[Writer's Choice] Foreigner’s Experience: Korean Seasons - Spring
BanSeok Shin, March 21, 2019, 5:46 p.m.
I am someone who has grown up with a great appreciation for nature scenery – especially when it is related to plants. And my appreciation has grown the longer I live in, and venture out of, Southern California. You see, between the sea of buildings that is the Greater Los Angeles area & Orange County, and the area’s chaparral biome, much of Southern California’s nature visuals can be quite lacking throughout the year. While there certainly are pockets and areas of natural wonder (I’m talking about plants here) across the state they not always clearly evident are either seasonal, far away, or difficult to get to.
Can you spot Downtown LA in this sea of suburbs?
However, this was not the case when I lived in Korea. When I experienced Korean Spring for the first time I found that the plants actually ‘sprung’ back to life rather than slowly waking up. I remember the very short period of time where Winter swiftly made way for the Spring. One day, in March I believe, the weather was still chilly, and the trees and many bushes and other plants were still bare due to the winter cold. It was also rainy that day – it had not rained for a while as that winter had been particularly dry. Then suddenly, over next the couple of days all of the lush foliage returned to the trees and bushes! I had been expecting this process to take a full week at the very least! Those days had nice (no rain but still cold) cloudy weather and nature took full advantage of the rain and break from the frigid temperatures. I was so caught off-guard by the speed of the Spring process that each of those days are like a snapshot – together creating time-lapse of nature’s re-birth in my memory.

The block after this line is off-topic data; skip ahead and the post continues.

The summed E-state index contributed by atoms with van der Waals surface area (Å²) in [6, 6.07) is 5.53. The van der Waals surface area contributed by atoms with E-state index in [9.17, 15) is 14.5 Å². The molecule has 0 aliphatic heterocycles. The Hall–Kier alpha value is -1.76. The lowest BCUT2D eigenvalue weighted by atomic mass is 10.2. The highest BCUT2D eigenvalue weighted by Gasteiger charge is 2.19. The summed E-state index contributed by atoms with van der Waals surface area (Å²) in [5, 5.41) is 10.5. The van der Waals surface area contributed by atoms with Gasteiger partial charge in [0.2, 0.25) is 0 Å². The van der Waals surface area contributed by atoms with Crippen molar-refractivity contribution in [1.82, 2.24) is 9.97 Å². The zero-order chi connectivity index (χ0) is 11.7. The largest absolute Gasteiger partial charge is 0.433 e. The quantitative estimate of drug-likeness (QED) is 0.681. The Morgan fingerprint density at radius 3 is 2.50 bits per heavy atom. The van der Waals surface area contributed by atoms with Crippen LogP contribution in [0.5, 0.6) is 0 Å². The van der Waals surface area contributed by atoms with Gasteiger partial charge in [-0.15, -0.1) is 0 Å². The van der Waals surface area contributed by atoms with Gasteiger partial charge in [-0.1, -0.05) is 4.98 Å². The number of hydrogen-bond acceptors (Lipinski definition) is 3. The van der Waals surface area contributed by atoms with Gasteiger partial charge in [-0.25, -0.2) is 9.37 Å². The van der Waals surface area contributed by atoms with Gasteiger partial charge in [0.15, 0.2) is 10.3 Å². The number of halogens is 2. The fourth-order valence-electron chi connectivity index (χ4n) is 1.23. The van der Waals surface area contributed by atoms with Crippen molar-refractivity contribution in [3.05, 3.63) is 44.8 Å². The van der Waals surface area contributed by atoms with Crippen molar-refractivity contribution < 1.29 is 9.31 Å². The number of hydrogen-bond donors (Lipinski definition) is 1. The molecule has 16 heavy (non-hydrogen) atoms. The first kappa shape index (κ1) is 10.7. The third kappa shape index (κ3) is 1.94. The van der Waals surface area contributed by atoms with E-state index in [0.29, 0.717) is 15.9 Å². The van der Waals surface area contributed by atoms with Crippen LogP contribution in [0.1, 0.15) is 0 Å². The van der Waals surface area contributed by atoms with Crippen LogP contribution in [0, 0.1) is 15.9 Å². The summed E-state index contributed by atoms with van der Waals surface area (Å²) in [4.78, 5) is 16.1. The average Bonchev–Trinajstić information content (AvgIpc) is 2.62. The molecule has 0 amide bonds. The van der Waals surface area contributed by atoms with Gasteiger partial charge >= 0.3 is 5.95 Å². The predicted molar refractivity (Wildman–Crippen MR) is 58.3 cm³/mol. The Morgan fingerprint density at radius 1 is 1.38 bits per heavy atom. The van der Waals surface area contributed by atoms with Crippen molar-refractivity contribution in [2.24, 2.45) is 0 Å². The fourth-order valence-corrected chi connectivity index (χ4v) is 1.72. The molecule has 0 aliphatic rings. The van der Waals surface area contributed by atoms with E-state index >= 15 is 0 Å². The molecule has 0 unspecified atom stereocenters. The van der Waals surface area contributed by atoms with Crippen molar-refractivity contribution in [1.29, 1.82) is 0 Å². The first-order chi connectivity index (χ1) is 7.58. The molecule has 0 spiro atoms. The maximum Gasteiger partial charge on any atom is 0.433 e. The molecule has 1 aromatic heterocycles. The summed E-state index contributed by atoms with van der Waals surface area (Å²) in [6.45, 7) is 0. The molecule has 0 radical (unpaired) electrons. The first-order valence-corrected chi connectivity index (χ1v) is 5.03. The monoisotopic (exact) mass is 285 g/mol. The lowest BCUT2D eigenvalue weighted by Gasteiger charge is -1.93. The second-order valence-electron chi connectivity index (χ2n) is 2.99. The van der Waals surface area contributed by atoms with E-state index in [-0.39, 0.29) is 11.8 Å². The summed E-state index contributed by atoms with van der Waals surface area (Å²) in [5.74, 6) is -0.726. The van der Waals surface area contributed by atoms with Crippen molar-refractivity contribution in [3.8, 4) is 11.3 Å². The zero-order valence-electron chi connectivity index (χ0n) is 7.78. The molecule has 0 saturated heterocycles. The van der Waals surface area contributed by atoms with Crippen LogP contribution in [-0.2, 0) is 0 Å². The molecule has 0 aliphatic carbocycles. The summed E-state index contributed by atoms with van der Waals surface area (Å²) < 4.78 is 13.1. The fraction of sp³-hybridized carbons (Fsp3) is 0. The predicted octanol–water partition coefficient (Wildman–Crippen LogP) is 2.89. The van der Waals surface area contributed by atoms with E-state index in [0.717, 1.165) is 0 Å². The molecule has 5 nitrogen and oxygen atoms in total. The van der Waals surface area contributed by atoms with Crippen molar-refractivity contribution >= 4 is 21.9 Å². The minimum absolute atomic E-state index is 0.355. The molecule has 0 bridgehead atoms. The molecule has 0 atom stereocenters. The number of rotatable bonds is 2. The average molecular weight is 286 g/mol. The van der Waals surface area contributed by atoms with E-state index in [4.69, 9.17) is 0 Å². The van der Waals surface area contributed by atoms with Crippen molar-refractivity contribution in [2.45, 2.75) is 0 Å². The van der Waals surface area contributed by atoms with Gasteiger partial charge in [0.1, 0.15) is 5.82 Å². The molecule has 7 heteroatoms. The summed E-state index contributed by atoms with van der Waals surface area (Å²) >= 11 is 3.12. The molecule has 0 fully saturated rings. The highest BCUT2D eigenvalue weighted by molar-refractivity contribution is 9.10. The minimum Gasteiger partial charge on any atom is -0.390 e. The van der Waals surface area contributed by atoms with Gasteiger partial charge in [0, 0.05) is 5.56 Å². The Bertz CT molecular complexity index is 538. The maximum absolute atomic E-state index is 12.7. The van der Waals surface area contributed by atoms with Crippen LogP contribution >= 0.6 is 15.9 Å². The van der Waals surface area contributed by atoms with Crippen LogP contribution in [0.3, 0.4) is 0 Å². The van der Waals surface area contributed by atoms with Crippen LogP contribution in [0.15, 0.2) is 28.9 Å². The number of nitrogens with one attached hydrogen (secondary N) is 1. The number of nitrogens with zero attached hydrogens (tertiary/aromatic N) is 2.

It went from looking like this...
...to this in less than a week...simply amazing!
And it wasn’t just the leaves and grasses that came back – a diverse variety of flowers bloomed as well – most notably, cherry blossoms! Cherry blossom trees are absolutely pretty and a sight to behold up close. They only bloom March – May (this also depends on the area) and are quite famous in South Korea. They also have a romantic connotation attached to them as many couples like to walk under the falling petals of a cherry blossom tree. Have you ever noticed cherry blossom petals raining down in a Korean drama or in an anime?
Have you ever noticed cherry blossom petals raining down in a Korean drama or in an anime? Yeah, that actually happens – especially on breezy and windy days, as I experienced first-hand! In fact, there are many places in Korea where cherry blossom trees are lined up next to roads and walking paths, so people can fully enjoy the experience! The most notable of these is the Yeouido Cherry Blossom Festival in Seoul.
Apart from enjoying the lovely, nice smelling cherry blossoms there are a multitude of places you can go and experience the country’s beautiful Spring scenery. You don’t have to travel too far from Seoul to see some of them either. South Korea is a very mountainous country which means that it is difficult for people to develop land in many areas (thus the reason so many cities are densely populated). This also means that there are significant amounts of forests around and intertwined with large population centers such as Seoul.
This picture overlooks part of Seoul. You can see multiple hills and significant amounts of forest throughout this section of the city as well as in many other sections in the background.
While this circumstance can be inconvenient for many due to congestion in cities nature is able to thrive producing amazing scenery that people can enjoy. And there’s not only natural beauty available, but plenty of human constructed gardens and other botanical areas as well! As many who live in more temperate climates know Spring is an opportune time to go out and enjoy nature in a variety of ways such as bike riding, playing in the park, traveling, taking walks, field trips and so on. The same goes for South Korea with its thousands of miles of bike paths, many parks, fashionable Spring clothing, and trips to places like Jeju Island (which I did, and it was awesome)!